Statistical information Brazil 1995Brazil

Map of Brazil | Geography | People | Government | Economy | Energy | Communication
Military | Transportation | Transnational Issues | Year:  | More stats

Brazil in the World
Brazil in the World

Brazil - Introduction 1995
top of page

Background: Following three centuries under the rule of Portugal Brazil became an independent nation in 1822. By far the largest and most populous country in South America Brazil has overcome more than half a century of military intervention in the governance of the country to pursue industrial and agricultural growth and development of the interior. Exploiting vast natural resources and a large labor pool Brazil became Latin America's leading economic power by the 1970s. Highly unequal income distribution remains a pressing problem.

Brazil - Geography 1995
top of page

Location: Eastern South America, bordering the Atlantic Ocean

Geographic coordinates

Map referenceSouth America

Total area total: 8,511,965 km²
Land: 8,456,510 km²
Comparative: slightly smaller than the US
Note: includes Arquipelago de Fernando de Noronha, Atol das Rocas, Ilha da Trindade, Ilhas Martin Vaz, and Penedos de Sao Pedro e Sao Paulo

Land boundaries: total 14,691 km, Argentina 1,224 km, Bolivia 3,400 km, Colombia 1,643 km, French Guiana 673 km, Guyana 1,119 km, Paraguay 1,290 km, Peru 1,560 km, Suriname 597 km, Uruguay 985 km, Venezuela 2,200 km

Coastline: 7,491 km

Maritime claims
Contiguous zone: 24 nm
Continental shelf: 200 nm
Exclusive economic zone: 200 nm
Territorial sea: 12 nm

Climate: mostly tropical, but temperate in south

Terrain: mostly flat to rolling lowlands in north; some plains, hills, mountains, and narrow coastal belt


Natural resources: bauxite, gold, iron ore, manganese, nickel, phosphates, platinum, tin, uranium, petroleum, hydropower, timber
Land use

Land use
Arable land: 7%
Permanent crops: 1%
Meadows and pastures: 19%
Forest and woodland: 67%
Other: 6%

Irrigated land: 27,000 km² (1989 est.)

Major rivers

Major watersheds area km²

Total water withdrawal

Total renewable water resources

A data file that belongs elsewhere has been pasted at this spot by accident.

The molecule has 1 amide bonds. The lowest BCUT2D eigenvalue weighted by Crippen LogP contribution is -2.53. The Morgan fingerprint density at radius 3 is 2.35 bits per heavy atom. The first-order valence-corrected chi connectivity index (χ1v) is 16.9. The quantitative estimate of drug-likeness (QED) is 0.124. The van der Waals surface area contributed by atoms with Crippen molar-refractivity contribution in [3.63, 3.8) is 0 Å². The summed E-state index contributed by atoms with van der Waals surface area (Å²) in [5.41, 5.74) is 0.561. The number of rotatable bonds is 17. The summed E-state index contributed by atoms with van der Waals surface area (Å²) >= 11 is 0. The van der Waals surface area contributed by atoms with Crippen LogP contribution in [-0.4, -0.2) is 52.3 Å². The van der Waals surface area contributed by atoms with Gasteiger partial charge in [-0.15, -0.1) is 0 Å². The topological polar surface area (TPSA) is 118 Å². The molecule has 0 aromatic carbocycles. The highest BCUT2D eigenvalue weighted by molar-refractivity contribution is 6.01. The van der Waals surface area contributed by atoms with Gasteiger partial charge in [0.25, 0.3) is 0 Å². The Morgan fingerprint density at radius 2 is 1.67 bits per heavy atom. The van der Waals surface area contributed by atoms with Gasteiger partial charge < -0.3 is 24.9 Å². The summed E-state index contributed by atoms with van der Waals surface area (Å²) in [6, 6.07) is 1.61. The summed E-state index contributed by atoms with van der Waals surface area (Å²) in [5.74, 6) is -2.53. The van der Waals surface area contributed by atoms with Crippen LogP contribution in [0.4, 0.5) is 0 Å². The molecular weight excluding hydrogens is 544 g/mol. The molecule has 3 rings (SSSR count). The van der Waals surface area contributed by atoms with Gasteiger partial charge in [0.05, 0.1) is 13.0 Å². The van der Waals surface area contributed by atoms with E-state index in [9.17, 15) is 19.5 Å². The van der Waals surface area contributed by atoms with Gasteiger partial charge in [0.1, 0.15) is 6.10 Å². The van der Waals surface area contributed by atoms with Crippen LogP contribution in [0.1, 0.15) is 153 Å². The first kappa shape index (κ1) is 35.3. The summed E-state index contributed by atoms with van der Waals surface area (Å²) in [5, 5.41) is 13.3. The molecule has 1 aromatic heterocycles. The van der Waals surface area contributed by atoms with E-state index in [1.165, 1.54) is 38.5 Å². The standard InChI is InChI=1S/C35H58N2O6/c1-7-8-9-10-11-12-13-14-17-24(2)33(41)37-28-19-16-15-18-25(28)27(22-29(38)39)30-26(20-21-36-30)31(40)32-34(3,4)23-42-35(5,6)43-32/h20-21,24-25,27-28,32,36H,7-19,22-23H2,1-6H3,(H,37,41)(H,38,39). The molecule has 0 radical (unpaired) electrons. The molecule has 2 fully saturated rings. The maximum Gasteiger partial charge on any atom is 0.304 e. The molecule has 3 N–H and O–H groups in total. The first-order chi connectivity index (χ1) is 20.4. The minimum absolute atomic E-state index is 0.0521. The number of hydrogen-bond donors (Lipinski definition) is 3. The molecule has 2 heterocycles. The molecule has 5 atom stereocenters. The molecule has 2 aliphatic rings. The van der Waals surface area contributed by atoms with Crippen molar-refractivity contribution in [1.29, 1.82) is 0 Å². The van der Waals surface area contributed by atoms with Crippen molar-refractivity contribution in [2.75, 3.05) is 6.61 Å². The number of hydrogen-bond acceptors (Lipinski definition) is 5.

Natural hazards

Note: largest country in South America; shares common boundaries with every South American country except Chile and Ecuador

Brazil - People 1995
top of page

Population: 160,737,489 (July 1995 est.)
Growth rate: 1.22% (1995 est.)

Noun: Brazilian(s)
Adjective: Brazilian

Ethnic groups: Caucasion (includes Portuguese, German, Italian, Spanish, Polish) 55%, mixed Caucasion and African 38%, African 6%, other (includes Japanese, Arab, Amerindian) 1%

Languages: Portuguese (official), Spanish, English, French

Religions: Roman Catholic (nominal) 70%

Demographic profile
Age structure

Age structure
0-14 years: 31% (female 24,641,868; male 25,515,775)
15-64 years: 64% (female 51,966,272; male 51,254,165)
65 years and over: 5% (female 4,393,530; male 2,965,879) (July 1995 est.)

Dependency ratios

Median age

Population growth rate: 1.22% (1995 est.)

Birth rate: 21.16 births/1000 population (1995 est.)

Death rate: 8.98 deaths/1000 population (1995 est.)

Net migration rate: 0 migrant(s)/1000 population (1995 est.)

Population distribution


Major urban areas

Current issues: deforestation in Amazon Basin destroys the habitat and endangers the existence of a multitude of plant and animal species indigenous to the area; air and water pollution in Rio de Janeiro, Sao Paulo, and several other large cities; land degradation and water pollution caused by improper mining activities
Current issues natural hazards: recurring droughts in northeast; floods and occasional frost in south
Current issues international agreements: party to - Antarctic Treaty, Biodiversity, Climate Change, Endangered Species, Environmental Modification, Hazardous Wastes, Law of the Sea, Marine Dumping, Nuclear Test Ban, Ozone Layer Protection, Ship Pollution, Tropical Timber 83, Wetlands, Whaling; signed, but not ratified - Antarctic-Environmental Protocol, Desertification

Air pollutants

Sex ratio

Mothers mean age at first birth

Maternal mortality ratio

Infant mortality rate: 57.2 deaths/1000 live births (1995 est.)

Life expectancy at birth
Total population: 61.82 years
Male: 56.57 years
Female: 67.32 years (1995 est.)

Total fertility rate: 2.39 children born/woman (1995 est.)

Contraceptive prevalence rate

Drinking water source

Current health expenditure

Physicians density

Hospital bed density

Sanitation facility access


Major infectious diseases

Obesity adult prevalence rate

Alcohol consumption

Tobacco use

Children under the age of 5 years underweight

Education expenditures

Literacy: age 15 and over can read and write (1991)
Total population: 80%
Male: 80%
Female: 80%

School life expectancy primary to tertiary education

Youth unemployment

Brazil - Government 1995
top of page

Country name
Conventional long form: Federative Republic of Brazil
Conventional short form: Brazil
Local long form: Republica Federativa do Brasil
Local short form: Brasil

Government type: federal republic

Capital: Brasilia